Looking to commission code and hardware advice for a wireless project


I've been commissioned to create the following installation for a wedding ceremony- it's a bunch of lanterns hanging from an arbor w/ glowing balls inside them, lit by programmable superbright LEDs, and the glow of the balls fades in and out slightly in time to a prerecording (just the audio file data, nothing actually played aloud) of a heartbeat. The whole thing needs to be wirelessly controlled, because I have to turn it on and off from my seat.

I've been building electronics as a hobby for a few years, but am still very new when it comes to arduino and coding, and I just don't have the know-how to pull this off on my own in the relatively tight time frame I have to complete it (about a month).

I can provide more specifics on the type of hardware I had been planning on using for this, but am also open to suggestion on what would be best to use to accomplish this project.

Please PM me with what a reasonable rate would be to complete the code/offer hardware guidance for this w/i the stated time frame, and feel free to ask any additional questions you may have about the project.


You need some coding experience to make this. I hope you can find someone to help.
How about the power ? Where does that come from ?
The "superbright" part is confusing. Is it just one color ? for example warm white ?
Using a normal LED lamp for the mains voltage can be bright, but that might not be safe.
A ESP32 with a relay or mosfet and 12V leds is a safe solution.

I have to be serious for a moment: What kind of wedding is that ? So much pressure ! A wedding should not be so demanding.

how many lanterns ? can they be all wired together ?
can they be powered from a wall outlet?

My plan had been to use Ultra Bright 3 Watt Chainable NeoPixel LED - WS2811 from adafruit for the LEDs (Ultra Bright 3 Watt Chainable NeoPixel LED [WS2811] : ID 4544 : $3.50 : Adafruit Industries, Unique & fun DIY electronics and kits). The reason they need to be so bright is because the ceremony is being held outside in broad daylight, so the colors need to be visible against the sunlight (I'm somewhat compensating for this by sewing a covering for the arbor the lanterns will be hung from, but still).

And honestly, don't get me started about this wedding. :tired_face: It's my BFF's little sister getting married, and her fiance's family is pretty loaded and is paying for everything, so she's just gone completely off the deep end. I myself am getting married in October (a big part of the reason I don't have the time to try and figure this out on my own), and I'M not even having anything 1/100th as complicated as this for my own ceremony, lol.

They haven't given me an answer about how many lanterns yet, but my guess is around 8-10 is the max that would fit on the arbor. Theoretically they could all be wired together, but the length of wire between each unit would probably be a few feet long, and would have to be wired together on site. Likewise, theoretically they can be powered from a wall outlet, but the ceremony is being held outside (unless it rains), so we'd likely have to run a few hundred feet of extension cord (which I can actually do; my partner is a lighting designer and owns a good 1000' of extension cabling).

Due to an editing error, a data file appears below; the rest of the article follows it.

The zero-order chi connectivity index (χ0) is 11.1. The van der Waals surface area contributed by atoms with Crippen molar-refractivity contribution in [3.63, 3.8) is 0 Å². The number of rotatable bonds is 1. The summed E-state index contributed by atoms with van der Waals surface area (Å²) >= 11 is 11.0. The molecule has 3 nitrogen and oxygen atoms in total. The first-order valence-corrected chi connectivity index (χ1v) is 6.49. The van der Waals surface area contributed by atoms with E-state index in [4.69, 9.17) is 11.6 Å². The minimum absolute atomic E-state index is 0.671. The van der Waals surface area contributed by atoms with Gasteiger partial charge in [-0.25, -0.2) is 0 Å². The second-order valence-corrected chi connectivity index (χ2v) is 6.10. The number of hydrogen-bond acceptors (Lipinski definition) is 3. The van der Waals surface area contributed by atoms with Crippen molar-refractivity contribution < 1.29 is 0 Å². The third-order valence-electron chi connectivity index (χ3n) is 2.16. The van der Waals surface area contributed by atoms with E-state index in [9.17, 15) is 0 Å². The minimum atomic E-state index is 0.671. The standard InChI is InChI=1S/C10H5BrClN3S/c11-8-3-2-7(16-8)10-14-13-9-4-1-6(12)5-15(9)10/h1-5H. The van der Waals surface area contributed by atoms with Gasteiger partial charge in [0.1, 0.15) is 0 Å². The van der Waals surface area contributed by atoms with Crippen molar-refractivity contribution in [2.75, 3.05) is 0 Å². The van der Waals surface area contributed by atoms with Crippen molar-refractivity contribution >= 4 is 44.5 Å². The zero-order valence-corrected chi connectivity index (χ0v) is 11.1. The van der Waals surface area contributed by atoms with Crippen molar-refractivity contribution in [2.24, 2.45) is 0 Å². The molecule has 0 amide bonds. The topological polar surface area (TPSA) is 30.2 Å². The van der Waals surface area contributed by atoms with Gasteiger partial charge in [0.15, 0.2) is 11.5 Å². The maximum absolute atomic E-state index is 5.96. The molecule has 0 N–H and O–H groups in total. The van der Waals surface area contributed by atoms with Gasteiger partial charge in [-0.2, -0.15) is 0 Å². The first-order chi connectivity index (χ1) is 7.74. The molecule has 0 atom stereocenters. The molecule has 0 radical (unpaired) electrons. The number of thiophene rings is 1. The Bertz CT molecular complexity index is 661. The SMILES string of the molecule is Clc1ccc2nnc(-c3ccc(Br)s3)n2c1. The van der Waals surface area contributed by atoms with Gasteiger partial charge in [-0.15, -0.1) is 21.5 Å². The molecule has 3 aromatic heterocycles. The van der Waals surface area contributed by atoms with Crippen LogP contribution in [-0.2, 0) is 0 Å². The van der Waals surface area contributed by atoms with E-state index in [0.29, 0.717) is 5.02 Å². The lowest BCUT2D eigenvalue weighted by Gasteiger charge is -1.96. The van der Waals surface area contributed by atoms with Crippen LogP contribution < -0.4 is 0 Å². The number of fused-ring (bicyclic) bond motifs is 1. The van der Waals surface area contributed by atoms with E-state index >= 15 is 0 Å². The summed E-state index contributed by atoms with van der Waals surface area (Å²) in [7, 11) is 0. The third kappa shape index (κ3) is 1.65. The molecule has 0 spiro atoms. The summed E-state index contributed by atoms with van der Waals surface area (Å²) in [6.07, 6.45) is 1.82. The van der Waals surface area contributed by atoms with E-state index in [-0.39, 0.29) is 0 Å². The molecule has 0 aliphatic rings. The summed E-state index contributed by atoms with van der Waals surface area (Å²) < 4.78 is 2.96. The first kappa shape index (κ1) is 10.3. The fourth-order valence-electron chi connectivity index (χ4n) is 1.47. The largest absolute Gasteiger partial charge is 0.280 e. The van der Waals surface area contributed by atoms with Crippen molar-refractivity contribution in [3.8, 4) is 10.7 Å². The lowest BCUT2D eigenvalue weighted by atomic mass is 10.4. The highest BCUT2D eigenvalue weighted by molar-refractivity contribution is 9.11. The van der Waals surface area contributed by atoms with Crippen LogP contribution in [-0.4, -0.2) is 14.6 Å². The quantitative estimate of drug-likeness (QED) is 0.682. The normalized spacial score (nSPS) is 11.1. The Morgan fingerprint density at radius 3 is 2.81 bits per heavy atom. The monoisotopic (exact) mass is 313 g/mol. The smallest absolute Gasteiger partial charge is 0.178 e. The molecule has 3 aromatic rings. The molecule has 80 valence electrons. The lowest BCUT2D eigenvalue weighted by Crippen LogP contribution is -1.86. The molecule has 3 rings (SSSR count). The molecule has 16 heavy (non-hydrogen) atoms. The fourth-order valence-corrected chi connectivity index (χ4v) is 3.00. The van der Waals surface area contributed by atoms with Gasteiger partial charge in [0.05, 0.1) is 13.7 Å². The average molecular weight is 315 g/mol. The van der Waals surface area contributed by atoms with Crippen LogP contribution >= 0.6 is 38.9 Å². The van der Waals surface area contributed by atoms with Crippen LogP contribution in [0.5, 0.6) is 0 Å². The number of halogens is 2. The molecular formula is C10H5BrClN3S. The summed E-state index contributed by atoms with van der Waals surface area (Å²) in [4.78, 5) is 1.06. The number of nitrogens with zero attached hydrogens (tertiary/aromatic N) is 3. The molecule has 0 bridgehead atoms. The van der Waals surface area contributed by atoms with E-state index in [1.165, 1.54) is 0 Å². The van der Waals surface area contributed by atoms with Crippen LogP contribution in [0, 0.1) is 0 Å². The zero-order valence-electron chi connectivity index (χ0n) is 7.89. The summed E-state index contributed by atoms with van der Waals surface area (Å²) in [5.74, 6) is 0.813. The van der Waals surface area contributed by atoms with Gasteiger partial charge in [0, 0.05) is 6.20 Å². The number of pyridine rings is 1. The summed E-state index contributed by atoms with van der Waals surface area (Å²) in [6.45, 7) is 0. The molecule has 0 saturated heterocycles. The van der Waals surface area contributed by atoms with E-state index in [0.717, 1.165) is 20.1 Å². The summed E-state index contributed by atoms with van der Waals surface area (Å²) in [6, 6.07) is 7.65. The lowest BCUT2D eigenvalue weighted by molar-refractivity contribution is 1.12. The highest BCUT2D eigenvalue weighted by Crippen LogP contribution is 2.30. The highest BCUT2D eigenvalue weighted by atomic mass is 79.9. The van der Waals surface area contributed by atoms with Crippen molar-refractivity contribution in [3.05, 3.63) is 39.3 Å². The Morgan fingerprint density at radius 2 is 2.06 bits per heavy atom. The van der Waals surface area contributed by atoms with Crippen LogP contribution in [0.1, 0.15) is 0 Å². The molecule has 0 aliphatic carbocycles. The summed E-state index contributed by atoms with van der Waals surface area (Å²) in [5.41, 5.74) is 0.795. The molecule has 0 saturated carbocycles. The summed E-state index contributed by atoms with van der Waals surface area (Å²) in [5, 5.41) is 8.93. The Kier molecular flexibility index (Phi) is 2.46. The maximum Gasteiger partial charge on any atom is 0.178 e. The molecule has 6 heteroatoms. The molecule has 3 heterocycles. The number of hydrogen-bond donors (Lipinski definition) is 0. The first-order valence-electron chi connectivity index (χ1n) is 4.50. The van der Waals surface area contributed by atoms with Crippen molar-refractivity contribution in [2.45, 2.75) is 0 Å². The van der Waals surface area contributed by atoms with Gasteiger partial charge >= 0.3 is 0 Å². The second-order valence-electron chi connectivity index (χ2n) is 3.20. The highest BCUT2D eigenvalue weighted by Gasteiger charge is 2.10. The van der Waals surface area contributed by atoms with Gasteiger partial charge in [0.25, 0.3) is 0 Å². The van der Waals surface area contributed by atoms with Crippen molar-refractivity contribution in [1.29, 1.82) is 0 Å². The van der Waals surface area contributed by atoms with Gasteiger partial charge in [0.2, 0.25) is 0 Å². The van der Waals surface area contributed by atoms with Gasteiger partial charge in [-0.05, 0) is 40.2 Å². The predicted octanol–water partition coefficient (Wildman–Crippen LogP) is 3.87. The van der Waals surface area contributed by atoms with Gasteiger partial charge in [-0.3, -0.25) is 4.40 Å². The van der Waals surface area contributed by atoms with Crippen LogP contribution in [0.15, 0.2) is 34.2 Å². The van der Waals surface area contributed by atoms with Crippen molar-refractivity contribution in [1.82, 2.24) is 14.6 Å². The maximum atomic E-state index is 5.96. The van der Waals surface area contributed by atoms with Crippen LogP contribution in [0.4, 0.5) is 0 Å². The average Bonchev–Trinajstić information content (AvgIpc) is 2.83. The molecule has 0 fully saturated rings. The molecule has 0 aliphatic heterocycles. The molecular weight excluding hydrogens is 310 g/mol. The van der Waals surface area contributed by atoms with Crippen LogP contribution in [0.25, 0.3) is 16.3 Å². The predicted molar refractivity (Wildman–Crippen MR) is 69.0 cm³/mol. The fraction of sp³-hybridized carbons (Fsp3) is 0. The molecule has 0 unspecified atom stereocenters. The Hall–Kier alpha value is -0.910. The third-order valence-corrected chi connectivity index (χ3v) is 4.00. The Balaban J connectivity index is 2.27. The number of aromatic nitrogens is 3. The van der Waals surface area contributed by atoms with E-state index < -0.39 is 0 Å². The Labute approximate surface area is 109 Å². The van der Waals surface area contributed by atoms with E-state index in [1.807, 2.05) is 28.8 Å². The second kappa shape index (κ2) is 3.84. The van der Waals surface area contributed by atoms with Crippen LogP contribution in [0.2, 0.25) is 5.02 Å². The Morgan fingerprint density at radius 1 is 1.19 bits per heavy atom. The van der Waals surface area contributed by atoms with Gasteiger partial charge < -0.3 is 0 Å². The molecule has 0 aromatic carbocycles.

I'd be concerned about how visible those LEDs would be in full sunlight, so I suggest that you get one and a suitable power supply right away so you can verify that they're suitable.

Off the top of my head, you would need at least the following per lantern

2 x 18650 batteries
Adafruit Neopixel
5V regulator (like this)
maybe a custom PCB

1 Like

I had exactly the same concern, and have already tested them out. Thanks for the thought, though, I appreciate it!

Thank you so much for the suggestions, I will definitely look into this!

Does the audio bit matter? If you're not going to use the sounds, you could do some analysis of the data and just figure out the timing of fade in fade out and store the data required in progmem.

I think you better run some tests before you commit to one system or another. One thing, I think you will have problems successfully illuminating the inside of a sphere that is in full sunlight...

If they are all wired you need only one arduino and it makes it easier to sync them up if you want the heart pulse to be the same on all units.
If this is for daylight then having a solid power source helps too… depends on the type of lights you choose.

Does the heartbeat rate vary in the recording? Since noone will actually be listening to the recording, it seems like a complicated way of producing a steady or at most slightly varying rate for fading the lights, unless there is some special significance to that recording. Regardless, the suggesting in reply #10 to pre-process the audio would be much easier than having the arduino analyze it in real time, particularly since driving addressable LEDs disrupts the millis/micros timing.